While there is still a lot of work to do, it’s fortunate that Manitoba has a strong research community made up of people like Shenghua, who is grateful for the support system in place. “I want to give special thanks to my supervisors, Dr. Xin-Min Li and Dr. Jun-Feng Wang, as well as the University of Manitoba Neuroscience Research Program, for giving me everything I need for the research.“
Shenghua is incredibly thankful for the funding he received from ASRP, which is allowing him to move forward with his research.
Study Reveals Link Between Dementia and Vitamin D Deficiency
A study at the University of Exeter Medical School, England, explored whether low vitamin D concentrations are associated with an increased risk of dementia and Alzheimer’s disease.
In the study, the vitamin D blood levels of 1,658 people over the age of 65 who were dementia-free were measured. After an average of six years, 171 participants developed dementia and 102 had Alzheimer’s disease.
Results demonstrate that the risk of developing both dementia and Alzheimer’s disease is significantly higher in participants who are vitamin D deficient. People who were vitamin D deficient had about a 53% increased risk of developing dementia and a nearly 70% risk for Alzheimer’s disease. Study participants who had severe vitamin D deficiency were more than twice as likely to develop dementia and Alzheimer’s disease, with 125% increased risk for dementia and over 120% risk for Alzheimer’s disease.
Mechanisms that may increase the risk include the possible role of vitamin D in the clearance of amyloid plaques, as well as the association between vitamin D deficiency and stroke. Findings suggest that vitamin D may have a role in brain health.
Study researchers recommend further replication to verify their findings.
For more information about the study, Vitamin D and the Risk of Dementia and Alzheimer Disease, by Littlejohns, T.J. et al, visit: http://www.neurology.org/content/83/10/920.full.pdf+html.
A press release may be found at this link: https://www.aan.com/PressRoom/Home/PressRelease/1300.
Are you currently providing care to a family member who is 65 years of age or older? Do you provide at least 10 hours a week of support? Are you currently employed?
If so, Dr. Laura Funk, Assistant Professor at the University of Manitoba, wants to hear from you about your experience as a caregiver. She is interested in learning about how policies, organizations and health care systems influence your experiences through a study called Family Caregiver Navigation through Organizational Systems and Policies.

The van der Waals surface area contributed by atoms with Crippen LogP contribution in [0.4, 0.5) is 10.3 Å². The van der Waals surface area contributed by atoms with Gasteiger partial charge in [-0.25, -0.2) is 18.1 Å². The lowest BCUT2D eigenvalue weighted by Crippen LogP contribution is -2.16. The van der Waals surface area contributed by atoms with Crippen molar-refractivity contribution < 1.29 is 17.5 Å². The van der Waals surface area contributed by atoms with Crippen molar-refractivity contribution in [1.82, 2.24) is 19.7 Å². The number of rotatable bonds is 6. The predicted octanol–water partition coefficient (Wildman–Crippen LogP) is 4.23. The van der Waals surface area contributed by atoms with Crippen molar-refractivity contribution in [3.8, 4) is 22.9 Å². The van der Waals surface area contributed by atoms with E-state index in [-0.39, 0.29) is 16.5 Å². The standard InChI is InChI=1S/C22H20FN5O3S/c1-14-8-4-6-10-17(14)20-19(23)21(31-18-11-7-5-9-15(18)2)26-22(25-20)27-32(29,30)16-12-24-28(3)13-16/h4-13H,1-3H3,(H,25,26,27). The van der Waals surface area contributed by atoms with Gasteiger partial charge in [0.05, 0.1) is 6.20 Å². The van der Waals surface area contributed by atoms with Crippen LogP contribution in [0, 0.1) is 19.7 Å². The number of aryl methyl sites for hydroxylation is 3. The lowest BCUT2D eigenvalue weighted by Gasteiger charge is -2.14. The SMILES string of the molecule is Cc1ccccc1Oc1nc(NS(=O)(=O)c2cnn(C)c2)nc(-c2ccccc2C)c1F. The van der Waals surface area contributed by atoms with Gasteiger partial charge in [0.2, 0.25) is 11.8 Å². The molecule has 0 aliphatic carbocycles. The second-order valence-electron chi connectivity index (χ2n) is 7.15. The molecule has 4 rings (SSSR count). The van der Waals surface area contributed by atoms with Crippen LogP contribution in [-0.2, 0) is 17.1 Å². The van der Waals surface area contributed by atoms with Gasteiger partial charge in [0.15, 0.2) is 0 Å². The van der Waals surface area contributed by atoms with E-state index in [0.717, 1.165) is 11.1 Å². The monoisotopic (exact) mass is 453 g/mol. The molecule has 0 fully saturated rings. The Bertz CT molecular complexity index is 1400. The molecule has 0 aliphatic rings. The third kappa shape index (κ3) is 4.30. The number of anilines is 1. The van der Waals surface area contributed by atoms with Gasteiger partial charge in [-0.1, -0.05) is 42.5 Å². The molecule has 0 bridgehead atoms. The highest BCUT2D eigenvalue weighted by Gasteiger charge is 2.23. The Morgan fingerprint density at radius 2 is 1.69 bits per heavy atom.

Your responses will provide important information about caregivers’ experiences navigating through health and support systems as well as balancing work and care giving. Because Dr. Funk is seeking to create an overall picture of caregivers, she will also ask a few demographic questions.
Your participation would involve an in-person interview approximately 1.5 hours in length conducted by a trained research interviewer. The interview would take place at a time and quiet location convenient for you. Because the research will examine changes over time in your experience, the researchers would also like to conduct two additional follow-up interviews over the course of two years.
Involvement is voluntary and steps will be taken to safeguard the confidentiality of your personal information. If you would like to participate or learn more, please contact Dr. Laura Funk at Laura.Funk@ad.umanitoba.ca or by phone at 204-474-6678.
This study is funded by a grant from the Manitoba Health Research Council and has been approved by the Psychology/Sociology Research Ethics Board at the University of Manitoba.
For more information, contact:
Rm 307 Isbister Building
Department of Sociology, University of Manitoba
Winnipeg, Manitoba R3T 2N2
We all experience losses in our lives, including the death of a significant person. How we respond and cope with these circumstances is unique to each of us, but for people with dementia, the experience and response may be more profound. It is helpful when families and friends support someone with dementia through grief and loss. Here are some ways: